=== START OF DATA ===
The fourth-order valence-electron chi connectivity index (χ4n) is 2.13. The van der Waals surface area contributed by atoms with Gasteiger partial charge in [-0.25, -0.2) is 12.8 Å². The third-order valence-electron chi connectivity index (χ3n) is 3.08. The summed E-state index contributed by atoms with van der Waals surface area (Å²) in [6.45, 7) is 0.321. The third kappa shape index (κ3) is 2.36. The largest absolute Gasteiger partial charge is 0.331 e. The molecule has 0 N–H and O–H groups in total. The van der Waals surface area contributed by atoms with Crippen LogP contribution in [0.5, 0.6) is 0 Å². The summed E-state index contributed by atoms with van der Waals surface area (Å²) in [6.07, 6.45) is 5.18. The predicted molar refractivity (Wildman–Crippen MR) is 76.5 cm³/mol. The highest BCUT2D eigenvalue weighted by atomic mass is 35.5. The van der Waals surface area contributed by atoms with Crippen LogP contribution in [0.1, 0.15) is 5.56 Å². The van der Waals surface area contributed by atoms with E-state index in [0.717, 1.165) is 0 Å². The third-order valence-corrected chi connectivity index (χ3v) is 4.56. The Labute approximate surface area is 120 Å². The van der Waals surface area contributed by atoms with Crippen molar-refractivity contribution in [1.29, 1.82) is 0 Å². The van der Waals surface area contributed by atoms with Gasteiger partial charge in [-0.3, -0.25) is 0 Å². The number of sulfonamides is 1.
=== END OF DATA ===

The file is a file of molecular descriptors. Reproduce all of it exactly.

The fourth-order valence-electron chi connectivity index (χ4n) is 2.13. The van der Waals surface area contributed by atoms with Gasteiger partial charge in [-0.25, -0.2) is 12.8 Å². The third-order valence-electron chi connectivity index (χ3n) is 3.08. The summed E-state index contributed by atoms with van der Waals surface area (Å²) in [6.45, 7) is 0.321. The third kappa shape index (κ3) is 2.36. The largest absolute Gasteiger partial charge is 0.331 e. The molecule has 0 N–H and O–H groups in total. The van der Waals surface area contributed by atoms with Crippen LogP contribution in [0.5, 0.6) is 0 Å². The summed E-state index contributed by atoms with van der Waals surface area (Å²) in [6.07, 6.45) is 5.18. The predicted molar refractivity (Wildman–Crippen MR) is 76.5 cm³/mol. The highest BCUT2D eigenvalue weighted by atomic mass is 35.5. The van der Waals surface area contributed by atoms with Crippen LogP contribution in [0.1, 0.15) is 5.56 Å². The van der Waals surface area contributed by atoms with E-state index in [0.717, 1.165) is 0 Å². The third-order valence-corrected chi connectivity index (χ3v) is 4.56. The Labute approximate surface area is 120 Å². The van der Waals surface area contributed by atoms with Crippen molar-refractivity contribution in [1.29, 1.82) is 0 Å². The van der Waals surface area contributed by atoms with Gasteiger partial charge in [-0.3, -0.25) is 0 Å². The number of sulfonamides is 1.